Heat transfer mechanisms

Figure 1. The photo above shows Aerogel, an extremely good thermal insulator, between a blowtorch and matches. The Aerogel blocks all of the heat from the blowtorch and prevents the matches from burning.[1]

Heat transfer mechanisms are simply ways by which thermal energy can be transferred between objects, and they all rely on the basic principle that kinetic energy or heat wants to be at equilibrium or at equal energy states. There are three different ways for heat transfer to occur: conduction, convection, and radiant heat (often referred to as radiation, but that's a more general term that includes many other phenomena).[2] There is a related phenomenon that transfers latent heat called evapotranspiration.

Conduction

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Conduction is the simplest heat transfer model in terms of being able to create a mathematical explanation for what's happening. It is the movement of kinetic energy in materials from higher temperature areas to lower temperature areas through a substance.[3] The molecules will simply give their energy to adjacent molecules until an equilibrium is reached. Conduction models do not deal with the movement of particles within the material.

Convection

Figure 2. Air over land heats faster than air over water, leading to convection which feels like a cool ocean breeze.[4]
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Convection is heat transfer through fluid (like air or water) motion. The difference between conduction and convection is the motion of a material carrier; convection is the movement of the thermal energy by moving hot fluid (as opposed to making other material hot by wiggling atoms). Usually this motion occurs as a result of differences in density. Warmer particles are less dense, so particles with higher temperature will move to regions where the temperature is cooler and the particles with lower temperature will move to areas of higher temperature. The fluid will remain in motion until equilibrium is reached.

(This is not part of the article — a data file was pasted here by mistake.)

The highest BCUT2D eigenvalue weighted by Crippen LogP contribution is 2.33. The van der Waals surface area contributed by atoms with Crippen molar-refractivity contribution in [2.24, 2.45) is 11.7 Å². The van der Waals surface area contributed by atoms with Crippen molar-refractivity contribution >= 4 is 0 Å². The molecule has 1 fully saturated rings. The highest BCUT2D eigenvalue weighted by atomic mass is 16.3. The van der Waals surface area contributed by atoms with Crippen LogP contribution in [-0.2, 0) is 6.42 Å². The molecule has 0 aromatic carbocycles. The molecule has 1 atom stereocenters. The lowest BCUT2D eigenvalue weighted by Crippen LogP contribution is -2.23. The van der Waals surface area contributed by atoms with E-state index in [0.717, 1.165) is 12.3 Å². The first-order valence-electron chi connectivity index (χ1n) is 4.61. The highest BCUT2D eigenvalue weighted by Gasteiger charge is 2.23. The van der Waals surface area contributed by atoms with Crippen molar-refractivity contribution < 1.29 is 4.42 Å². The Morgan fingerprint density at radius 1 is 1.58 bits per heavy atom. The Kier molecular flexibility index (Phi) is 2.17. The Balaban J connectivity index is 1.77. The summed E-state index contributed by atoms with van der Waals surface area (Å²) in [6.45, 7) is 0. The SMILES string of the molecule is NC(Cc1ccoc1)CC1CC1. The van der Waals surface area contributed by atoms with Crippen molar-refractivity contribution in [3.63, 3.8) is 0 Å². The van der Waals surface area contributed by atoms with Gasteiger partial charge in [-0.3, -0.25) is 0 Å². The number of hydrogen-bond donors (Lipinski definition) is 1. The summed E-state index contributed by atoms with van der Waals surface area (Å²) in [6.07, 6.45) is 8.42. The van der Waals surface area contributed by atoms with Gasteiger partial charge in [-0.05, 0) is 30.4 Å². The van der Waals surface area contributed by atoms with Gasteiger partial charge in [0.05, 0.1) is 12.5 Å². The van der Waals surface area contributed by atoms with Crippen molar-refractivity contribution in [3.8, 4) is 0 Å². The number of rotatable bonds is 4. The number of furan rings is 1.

Radiation

Figure 1: Campfires emit radiant "energy" and is felt as "radiant heat".[5]
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Heat transferred by radiation is called radiant heat. Like light, radiant heat is radiant energy, and does not necessarily require a medium to carry it. This form of energy transfer is facilitated through a type of electromagnetic radiation.[6] All moving charged particles emit electromagnetic radiation. This emitted wave will travel until it hits another particle. The particle that receives this radiation will receive it as kinetic energy. Particles will receive and emit radiation even after everything is at the same temperature, but it's not noticed due to the fact that the material is at equilibrium at this point.

This type of heat transfer is particularly important in the setting the temperature of Earth. Radiation, as heat transfer, is how the Earth gets energy from the sun. Radiation is also important for the greenhouse effect.

Evapotranspiration

Figure 1. The water cycle relies on evapotranspiration.[7]
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Evapotranspiration is the energy carried by phase changes, like evaporation or sublimation.[8] Water takes a fair amount of energy to change phase, so this process acknowledges that water vapour has a fair amount of energy associated with it. This type of energy transfer mechanism is often not listed among the different types of transfer mechanism as it's harder to understand.

References

  1. Wikimedia Commons. (July 30, 2015). Aerogel [Online]. Available: https://upload.wikimedia.org/wikipedia/commons/b/b4/Aerogel_matches.jpg
  2. Hyperphysics, Heat Transfer [Online], Available: http://hyperphysics.phy-astr.gsu.edu/hbase/thermo/heatra.html
  3. Hyperphysics, Heat Conduction [Online], Available: http://hyperphysics.phy-astr.gsu.edu/hbase/thermo/heatra.html#c2
  4. ”Properties of Matter Reading Selection: Density Creates Currents.” [Online]. Available: http://www.propertiesofmatter.si.edu/Density_Creates.html
  5. Wikimedia Commons [Online], Available: http://commons.wikimedia.org/wiki/File:Fire_from_brazier.jpg
  6. R. Chabay and B. Sherwood, "Energy and Momentum in Radiation," in Matter & Interactions, 3rd ed., Hoboken, NJ: Wiley, 2011, ch.24, sec.5, pp. 1002-1003
  7. Wikimedia Commons [Online], Available: http://en.wikipedia.org/wiki/Evapotranspiration#/media/File:Surface_water_cycle.svg
  8. USGS, Evapotranspiration - The Water Cycle [Online], Available: http://water.usgs.gov/edu/watercycleevapotranspiration.html

Authors and Editors

Jordan Hanania, James Jenden, Scott Kosasih, Kailyn Stenhouse, Jasdeep Toor, Jason Donev
Last updated: January 8, 2017
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